Car speeding through a plain field
Dealers try all sorts of gimmicks to sell extended warranties on new cars, because they are essentially pure profit.

Lately we have had quite a few calls about extended warranties. We will talk more about the extended warranties and about service agreements on a later post; here we are going to focus on the practice of dealers using high-pressure tactics to sell extended warranties on new cars.

An extended warranty or service agreement is an additional warranty that will cover repairs to the car, beyond the manufacturer’s warranty. The way the dealer will present it varies. They might try to sell you “peace of mind.” They might try to tell you it covers things that the manufacturer’s warranty does not. The problem is, it probably doesn’t. Every warranty I’ve scrutinized to this point only covers repairs that are not covered by a manufacturer’s warranty; and often manufacturer’s warranties run for 100,000 miles.

So think about it. You’re buying an extended warranty that runs at the same time as a manufacturer’s warranty. It’s probably useless. The manufacturer’s warranty probably covers you adequately. By the time it runs out, so does the extended warranty you purchased.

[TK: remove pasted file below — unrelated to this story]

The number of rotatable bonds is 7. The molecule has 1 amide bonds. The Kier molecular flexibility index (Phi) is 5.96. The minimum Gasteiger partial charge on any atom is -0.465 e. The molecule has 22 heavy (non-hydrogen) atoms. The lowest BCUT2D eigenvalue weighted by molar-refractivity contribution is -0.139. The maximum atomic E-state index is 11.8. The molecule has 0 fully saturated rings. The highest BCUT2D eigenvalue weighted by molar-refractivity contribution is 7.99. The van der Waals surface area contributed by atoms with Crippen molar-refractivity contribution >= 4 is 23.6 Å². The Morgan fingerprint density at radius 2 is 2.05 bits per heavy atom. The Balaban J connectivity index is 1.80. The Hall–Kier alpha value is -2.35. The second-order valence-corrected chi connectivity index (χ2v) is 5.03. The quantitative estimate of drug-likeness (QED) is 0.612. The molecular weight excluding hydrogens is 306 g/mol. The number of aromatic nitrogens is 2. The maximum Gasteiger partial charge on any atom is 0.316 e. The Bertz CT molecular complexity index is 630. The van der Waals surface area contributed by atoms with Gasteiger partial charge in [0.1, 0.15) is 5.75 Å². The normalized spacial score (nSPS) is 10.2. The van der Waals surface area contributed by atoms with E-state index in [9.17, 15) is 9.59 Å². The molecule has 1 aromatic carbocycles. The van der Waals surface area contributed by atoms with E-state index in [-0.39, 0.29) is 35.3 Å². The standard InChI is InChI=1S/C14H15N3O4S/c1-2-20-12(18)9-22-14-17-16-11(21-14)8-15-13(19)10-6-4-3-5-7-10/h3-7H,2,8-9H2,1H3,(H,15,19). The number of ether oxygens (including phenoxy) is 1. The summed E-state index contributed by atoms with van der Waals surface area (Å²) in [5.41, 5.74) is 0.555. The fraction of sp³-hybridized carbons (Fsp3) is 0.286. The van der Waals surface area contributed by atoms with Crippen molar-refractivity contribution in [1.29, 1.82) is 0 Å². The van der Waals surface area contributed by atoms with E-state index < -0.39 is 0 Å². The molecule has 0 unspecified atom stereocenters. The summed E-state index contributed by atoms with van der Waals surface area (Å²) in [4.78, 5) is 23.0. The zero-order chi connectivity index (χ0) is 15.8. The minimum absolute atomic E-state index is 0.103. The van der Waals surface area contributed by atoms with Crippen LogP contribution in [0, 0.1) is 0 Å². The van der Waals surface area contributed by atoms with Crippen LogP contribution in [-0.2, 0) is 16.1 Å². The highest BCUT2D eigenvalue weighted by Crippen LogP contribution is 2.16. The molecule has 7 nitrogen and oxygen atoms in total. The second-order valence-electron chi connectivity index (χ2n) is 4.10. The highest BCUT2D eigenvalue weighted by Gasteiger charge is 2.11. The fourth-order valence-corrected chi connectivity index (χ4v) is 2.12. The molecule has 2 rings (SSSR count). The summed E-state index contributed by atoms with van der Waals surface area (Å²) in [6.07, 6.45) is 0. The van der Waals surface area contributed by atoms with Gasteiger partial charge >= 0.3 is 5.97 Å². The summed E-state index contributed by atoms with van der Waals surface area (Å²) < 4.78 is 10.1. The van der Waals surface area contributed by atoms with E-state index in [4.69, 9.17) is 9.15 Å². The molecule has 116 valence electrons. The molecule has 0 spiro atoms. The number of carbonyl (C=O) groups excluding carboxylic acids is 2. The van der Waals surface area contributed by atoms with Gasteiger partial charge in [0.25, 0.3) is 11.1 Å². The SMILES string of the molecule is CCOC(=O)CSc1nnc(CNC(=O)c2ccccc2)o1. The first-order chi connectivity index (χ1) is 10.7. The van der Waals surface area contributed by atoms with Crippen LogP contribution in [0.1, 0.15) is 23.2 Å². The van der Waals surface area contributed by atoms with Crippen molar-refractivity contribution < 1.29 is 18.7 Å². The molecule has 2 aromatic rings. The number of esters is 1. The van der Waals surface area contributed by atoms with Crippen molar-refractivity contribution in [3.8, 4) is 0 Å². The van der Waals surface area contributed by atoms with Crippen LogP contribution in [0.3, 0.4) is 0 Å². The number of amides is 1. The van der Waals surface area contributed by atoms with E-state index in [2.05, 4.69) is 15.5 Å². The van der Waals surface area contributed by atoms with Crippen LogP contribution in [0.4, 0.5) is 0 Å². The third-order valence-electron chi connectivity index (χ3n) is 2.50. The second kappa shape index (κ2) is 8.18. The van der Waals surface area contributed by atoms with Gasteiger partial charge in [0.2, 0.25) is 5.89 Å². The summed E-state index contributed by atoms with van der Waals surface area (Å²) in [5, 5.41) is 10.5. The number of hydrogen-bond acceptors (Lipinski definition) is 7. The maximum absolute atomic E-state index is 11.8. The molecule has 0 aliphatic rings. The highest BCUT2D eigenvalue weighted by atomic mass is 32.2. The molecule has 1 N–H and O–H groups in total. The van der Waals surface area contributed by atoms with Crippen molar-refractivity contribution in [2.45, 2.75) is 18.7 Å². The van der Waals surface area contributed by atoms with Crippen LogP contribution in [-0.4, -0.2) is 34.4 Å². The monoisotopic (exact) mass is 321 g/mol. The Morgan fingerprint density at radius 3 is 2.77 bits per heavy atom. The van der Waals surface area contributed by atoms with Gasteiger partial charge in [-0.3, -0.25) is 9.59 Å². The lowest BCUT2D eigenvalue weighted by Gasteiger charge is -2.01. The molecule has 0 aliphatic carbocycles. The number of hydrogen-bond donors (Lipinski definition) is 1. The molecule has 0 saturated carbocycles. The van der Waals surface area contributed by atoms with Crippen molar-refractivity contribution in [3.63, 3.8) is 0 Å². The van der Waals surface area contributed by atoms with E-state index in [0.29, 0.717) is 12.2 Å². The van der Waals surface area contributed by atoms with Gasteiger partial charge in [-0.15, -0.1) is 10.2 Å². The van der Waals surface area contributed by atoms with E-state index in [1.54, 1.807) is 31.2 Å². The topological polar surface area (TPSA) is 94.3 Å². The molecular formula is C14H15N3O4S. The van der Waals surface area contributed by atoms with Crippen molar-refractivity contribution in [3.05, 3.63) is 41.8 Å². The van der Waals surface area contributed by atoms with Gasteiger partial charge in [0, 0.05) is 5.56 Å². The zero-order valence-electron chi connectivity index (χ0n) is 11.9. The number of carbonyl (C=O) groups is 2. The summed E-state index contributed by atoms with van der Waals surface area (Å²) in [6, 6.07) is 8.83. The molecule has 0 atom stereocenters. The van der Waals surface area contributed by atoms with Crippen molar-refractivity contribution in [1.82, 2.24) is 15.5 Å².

Dealers try all sorts of gimmicks to get consumers to buy extra warranties on new cars because they are pure profit. It’s an extra 2,000, 3,000, 5,000 dollars – plus the additional interest, if the warranty is financed with the car itself – and it’s probably mostly useless, since the manufacturer is already obligated to fix most of the problems the car might have.

Generally you can buy an extended warranty later, and it makes the most sense – if you buy one at all – to buy it near the end of the manufacturer’s warranty period. That way you maximize the value of both.

Watch out if a dealer calls you the day after the sale to tell you there are additional documents to sign; or if they tell you that the financing company will only finance the sale if you buy the extended warranty; or if there is a problem with your documents and you need to redo them. These are all tactics that might be used to push an extended warranty on you without your knowledge or consent. Watch out also for appeals to fear and to your sense of security, and read the fine print: most likely, somewhere in that lengthy, difficult document, the extended warranty says it only applies after the manufacturer’s warranty; or only covers parts not covered by the manufacturer. I’m not sure what those would be – it’s a good question to ask the dealer.

If you think you’ve been sold a warranty that you didn’t consent to, contact Divis Law. We might be able to help.

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